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The Klamath Falls Field Station has personnel with technical expertise in analysis of data related to quantitative population dynamics, design and installation of custom PIT tag detection systems, design and creation of ecological databases, and design and implementation of radio telemetry studies.

Automatic data collection technology
Custom data collection software combined with automatic data collection technology directly interface with databases for error free data collection. The data are then easily extracted from databases for use in population dynamics modeling. (Credit: Caylen Kelsey, USGS-WFRC, Klamath Falls Field Station. Public domain.)


Automatic data collection methods, including PIT tag and radio-telemetry technology provide us with the ability to monitor imperiled fish species throughout their life histories. To fully access the abundance of data supplied by these systems we develop database systems, software applications and electronics. Our developers design and maintain several Postgresql and SQL Server databases as well as web and desktop applications to input, retrieve and visualize data. We also develop electronics and applications to record data in the field and interface PIT tag and radio-telemetry transceivers. This aids in the reduction of data collection errors, insures minimal loss of data through automatic backups, and provides access to data stored in databases for reference.

PIT Tag Systems

Remote PIT tag detection stations were incorporated into  research and monitoring efforts in 2005 by the Klamath Falls Field Station staff, to help with our capture-recapture study on adult Lost River and shortnose suckers.  In addition to the capture-recapture information, the remote detection stations have allowed us to document run timing and distribution and habitat usage for multiple species. The benefits we were seeing from the remote detection stations encouraged us to learn how to build and design antennas in our shop to allow for more flexibility to operate and maintain existing sites as well as install additional sites as needed. With the knowledge our staff has gained from building, installing and maintaining remote detection stations for our own projects, we have been able to provide our expertise and experience to other partners. Our staff specializes in Full Duplex (FDX) 134 kHz and 125 kHz antennas and can build them in a variety of shapes and sizes for a variety of transceiver types which allows for flexibility when customizing detection stations for different applications.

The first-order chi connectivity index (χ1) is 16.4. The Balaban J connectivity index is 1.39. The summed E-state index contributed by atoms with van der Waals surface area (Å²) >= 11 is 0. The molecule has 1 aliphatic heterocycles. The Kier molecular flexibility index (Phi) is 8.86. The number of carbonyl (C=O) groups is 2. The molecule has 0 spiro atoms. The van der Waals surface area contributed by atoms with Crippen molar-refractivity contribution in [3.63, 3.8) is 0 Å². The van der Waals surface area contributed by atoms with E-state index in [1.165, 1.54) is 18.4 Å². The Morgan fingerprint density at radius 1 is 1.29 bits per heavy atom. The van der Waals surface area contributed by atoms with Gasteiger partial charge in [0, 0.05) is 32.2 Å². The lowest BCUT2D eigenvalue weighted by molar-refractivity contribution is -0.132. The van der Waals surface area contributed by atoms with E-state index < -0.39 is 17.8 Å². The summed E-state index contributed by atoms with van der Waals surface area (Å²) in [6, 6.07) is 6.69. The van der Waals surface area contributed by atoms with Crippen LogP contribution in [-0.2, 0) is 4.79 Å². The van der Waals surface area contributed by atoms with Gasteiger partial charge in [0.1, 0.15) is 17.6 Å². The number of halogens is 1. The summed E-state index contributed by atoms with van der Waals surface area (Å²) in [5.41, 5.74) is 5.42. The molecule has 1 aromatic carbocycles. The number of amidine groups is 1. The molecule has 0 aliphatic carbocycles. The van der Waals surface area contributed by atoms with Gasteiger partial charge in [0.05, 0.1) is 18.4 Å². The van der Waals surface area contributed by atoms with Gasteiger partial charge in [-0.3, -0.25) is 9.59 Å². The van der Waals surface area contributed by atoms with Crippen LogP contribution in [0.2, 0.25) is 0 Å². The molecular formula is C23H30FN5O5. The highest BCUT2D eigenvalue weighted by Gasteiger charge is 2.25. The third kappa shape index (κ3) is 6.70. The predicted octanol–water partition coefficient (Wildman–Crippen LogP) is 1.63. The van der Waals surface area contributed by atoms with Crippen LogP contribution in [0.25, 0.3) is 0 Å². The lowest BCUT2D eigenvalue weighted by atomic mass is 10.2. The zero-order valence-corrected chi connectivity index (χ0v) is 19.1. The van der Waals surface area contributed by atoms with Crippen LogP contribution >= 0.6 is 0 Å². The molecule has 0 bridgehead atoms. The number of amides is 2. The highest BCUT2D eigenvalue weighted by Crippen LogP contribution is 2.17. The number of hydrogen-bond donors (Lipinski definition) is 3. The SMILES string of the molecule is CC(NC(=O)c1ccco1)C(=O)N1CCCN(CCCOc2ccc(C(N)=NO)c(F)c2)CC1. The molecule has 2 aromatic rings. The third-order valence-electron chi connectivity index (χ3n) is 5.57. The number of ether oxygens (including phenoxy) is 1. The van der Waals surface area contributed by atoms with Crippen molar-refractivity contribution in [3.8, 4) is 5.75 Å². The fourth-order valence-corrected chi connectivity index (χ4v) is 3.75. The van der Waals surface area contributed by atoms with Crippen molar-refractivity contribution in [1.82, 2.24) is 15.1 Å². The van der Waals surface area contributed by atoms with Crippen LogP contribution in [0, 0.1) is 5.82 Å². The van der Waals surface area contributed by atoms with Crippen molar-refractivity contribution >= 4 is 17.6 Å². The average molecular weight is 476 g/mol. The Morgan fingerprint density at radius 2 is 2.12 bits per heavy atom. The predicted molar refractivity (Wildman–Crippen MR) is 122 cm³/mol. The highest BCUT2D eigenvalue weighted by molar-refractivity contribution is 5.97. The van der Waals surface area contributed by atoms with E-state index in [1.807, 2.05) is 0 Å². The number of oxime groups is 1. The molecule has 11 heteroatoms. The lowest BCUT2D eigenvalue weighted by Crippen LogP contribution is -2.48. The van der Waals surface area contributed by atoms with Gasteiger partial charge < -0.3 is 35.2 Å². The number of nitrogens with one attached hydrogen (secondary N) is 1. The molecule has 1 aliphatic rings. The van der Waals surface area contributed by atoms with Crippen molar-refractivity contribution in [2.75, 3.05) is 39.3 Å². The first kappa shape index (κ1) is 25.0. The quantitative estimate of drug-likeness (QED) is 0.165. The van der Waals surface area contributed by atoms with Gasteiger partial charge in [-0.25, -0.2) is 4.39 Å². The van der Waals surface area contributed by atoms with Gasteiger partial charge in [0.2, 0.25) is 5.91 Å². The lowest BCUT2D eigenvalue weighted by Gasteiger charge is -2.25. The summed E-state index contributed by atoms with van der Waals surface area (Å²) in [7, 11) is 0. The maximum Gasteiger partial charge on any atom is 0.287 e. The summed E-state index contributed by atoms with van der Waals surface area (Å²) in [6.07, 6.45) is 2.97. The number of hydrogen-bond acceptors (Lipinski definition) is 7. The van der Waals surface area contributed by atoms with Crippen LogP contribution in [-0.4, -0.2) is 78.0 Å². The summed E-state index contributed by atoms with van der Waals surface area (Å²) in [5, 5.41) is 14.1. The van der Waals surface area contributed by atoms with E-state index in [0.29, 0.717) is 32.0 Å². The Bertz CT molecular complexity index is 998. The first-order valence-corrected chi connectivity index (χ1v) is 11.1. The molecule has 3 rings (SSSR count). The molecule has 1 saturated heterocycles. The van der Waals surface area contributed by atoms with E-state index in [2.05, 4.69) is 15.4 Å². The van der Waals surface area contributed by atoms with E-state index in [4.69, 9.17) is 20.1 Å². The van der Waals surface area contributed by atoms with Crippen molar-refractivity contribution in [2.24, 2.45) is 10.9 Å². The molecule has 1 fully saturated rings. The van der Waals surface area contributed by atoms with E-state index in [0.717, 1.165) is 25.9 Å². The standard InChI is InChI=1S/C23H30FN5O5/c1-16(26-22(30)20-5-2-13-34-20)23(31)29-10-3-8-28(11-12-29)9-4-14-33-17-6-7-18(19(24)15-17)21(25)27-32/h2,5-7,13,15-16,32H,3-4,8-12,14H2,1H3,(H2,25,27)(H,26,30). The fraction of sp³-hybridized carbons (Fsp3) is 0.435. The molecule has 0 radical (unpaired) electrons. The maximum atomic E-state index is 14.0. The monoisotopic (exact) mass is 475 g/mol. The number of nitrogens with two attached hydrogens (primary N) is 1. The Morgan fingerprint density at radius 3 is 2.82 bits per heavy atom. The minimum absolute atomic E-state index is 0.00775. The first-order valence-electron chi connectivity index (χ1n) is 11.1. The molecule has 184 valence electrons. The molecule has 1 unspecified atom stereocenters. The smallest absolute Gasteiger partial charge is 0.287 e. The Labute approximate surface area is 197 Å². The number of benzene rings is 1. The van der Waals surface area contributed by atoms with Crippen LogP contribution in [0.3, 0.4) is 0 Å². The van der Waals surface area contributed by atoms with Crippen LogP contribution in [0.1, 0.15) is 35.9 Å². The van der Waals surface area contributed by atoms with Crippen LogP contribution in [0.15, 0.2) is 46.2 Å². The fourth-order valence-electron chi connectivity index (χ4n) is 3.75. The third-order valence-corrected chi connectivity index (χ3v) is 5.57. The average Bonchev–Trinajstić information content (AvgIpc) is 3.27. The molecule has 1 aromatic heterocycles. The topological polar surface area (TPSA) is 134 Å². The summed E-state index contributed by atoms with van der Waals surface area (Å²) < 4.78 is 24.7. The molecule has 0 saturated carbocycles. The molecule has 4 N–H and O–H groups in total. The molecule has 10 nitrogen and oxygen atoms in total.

Quantitative Population Modeling

Researchers at the Klamath Falls Field Station use population models to better understand factors affecting the risk of extinction and probability of recovery for endangered Lost River and shortnose suckers. Remote detections of tagged suckers are used to estimate the frequency of spawning migrations. Adult sucker survival and recruitment of new young individuals to spawning populations are estimated using advanced and applicable population modeling techniques.

Willow Creek detection station PIT tag system
Passive Integrated Transponder (PIT) tag detection station on Willow Creek, California. Systems like this one are used to detect movements of endangered Lost River and shortnose suckers in remote locations. (Credit: Brian Hayes, USGS-WFRC, Klamath Falls Field Station. Public domain.)